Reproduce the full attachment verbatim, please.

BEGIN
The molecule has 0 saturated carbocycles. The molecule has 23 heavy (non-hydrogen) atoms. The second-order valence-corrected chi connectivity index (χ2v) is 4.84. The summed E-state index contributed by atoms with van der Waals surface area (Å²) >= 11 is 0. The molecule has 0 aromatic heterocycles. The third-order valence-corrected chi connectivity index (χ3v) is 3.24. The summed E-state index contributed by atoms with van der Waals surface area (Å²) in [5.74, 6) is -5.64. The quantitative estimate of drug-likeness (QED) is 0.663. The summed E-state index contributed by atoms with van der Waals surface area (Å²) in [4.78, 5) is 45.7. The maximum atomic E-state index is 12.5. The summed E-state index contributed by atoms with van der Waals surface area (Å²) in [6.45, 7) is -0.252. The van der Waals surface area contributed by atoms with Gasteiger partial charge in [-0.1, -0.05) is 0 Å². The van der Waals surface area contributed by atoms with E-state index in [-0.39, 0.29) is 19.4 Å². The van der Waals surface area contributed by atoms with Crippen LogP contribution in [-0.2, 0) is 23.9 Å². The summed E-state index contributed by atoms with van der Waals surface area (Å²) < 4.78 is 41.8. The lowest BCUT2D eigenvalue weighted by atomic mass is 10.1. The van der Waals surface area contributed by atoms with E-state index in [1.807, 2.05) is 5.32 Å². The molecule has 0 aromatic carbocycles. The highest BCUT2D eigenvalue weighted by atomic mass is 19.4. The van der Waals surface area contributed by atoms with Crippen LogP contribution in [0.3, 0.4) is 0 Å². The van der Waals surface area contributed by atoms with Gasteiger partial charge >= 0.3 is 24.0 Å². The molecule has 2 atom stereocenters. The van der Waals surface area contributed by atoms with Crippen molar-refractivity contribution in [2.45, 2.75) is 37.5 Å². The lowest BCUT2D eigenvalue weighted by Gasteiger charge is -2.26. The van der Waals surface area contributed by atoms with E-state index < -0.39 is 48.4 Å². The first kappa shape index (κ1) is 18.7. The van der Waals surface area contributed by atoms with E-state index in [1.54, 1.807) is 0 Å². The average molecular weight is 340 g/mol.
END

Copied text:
The molecule has 0 saturated carbocycles. The molecule has 23 heavy (non-hydrogen) atoms. The second-order valence-corrected chi connectivity index (χ2v) is 4.84. The summed E-state index contributed by atoms with van der Waals surface area (Å²) >= 11 is 0. The molecule has 0 aromatic heterocycles. The third-order valence-corrected chi connectivity index (χ3v) is 3.24. The summed E-state index contributed by atoms with van der Waals surface area (Å²) in [5.74, 6) is -5.64. The quantitative estimate of drug-likeness (QED) is 0.663. The summed E-state index contributed by atoms with van der Waals surface area (Å²) in [4.78, 5) is 45.7. The maximum atomic E-state index is 12.5. The summed E-state index contributed by atoms with van der Waals surface area (Å²) in [6.45, 7) is -0.252. The van der Waals surface area contributed by atoms with Gasteiger partial charge in [-0.1, -0.05) is 0 Å². The van der Waals surface area contributed by atoms with E-state index in [-0.39, 0.29) is 19.4 Å². The van der Waals surface area contributed by atoms with Crippen LogP contribution in [-0.2, 0) is 23.9 Å². The summed E-state index contributed by atoms with van der Waals surface area (Å²) < 4.78 is 41.8. The lowest BCUT2D eigenvalue weighted by atomic mass is 10.1. The van der Waals surface area contributed by atoms with E-state index in [1.807, 2.05) is 5.32 Å². The molecule has 0 aromatic carbocycles. The highest BCUT2D eigenvalue weighted by atomic mass is 19.4. The van der Waals surface area contributed by atoms with Crippen LogP contribution in [0.3, 0.4) is 0 Å². The van der Waals surface area contributed by atoms with Gasteiger partial charge >= 0.3 is 24.0 Å². The molecule has 2 atom stereocenters. The van der Waals surface area contributed by atoms with Crippen molar-refractivity contribution in [2.45, 2.75) is 37.5 Å². The lowest BCUT2D eigenvalue weighted by Gasteiger charge is -2.26. The van der Waals surface area contributed by atoms with E-state index < -0.39 is 48.4 Å². The first kappa shape index (κ1) is 18.7. The van der Waals surface area contributed by atoms with E-state index in [1.54, 1.807) is 0 Å². The average molecular weight is 340 g/mol.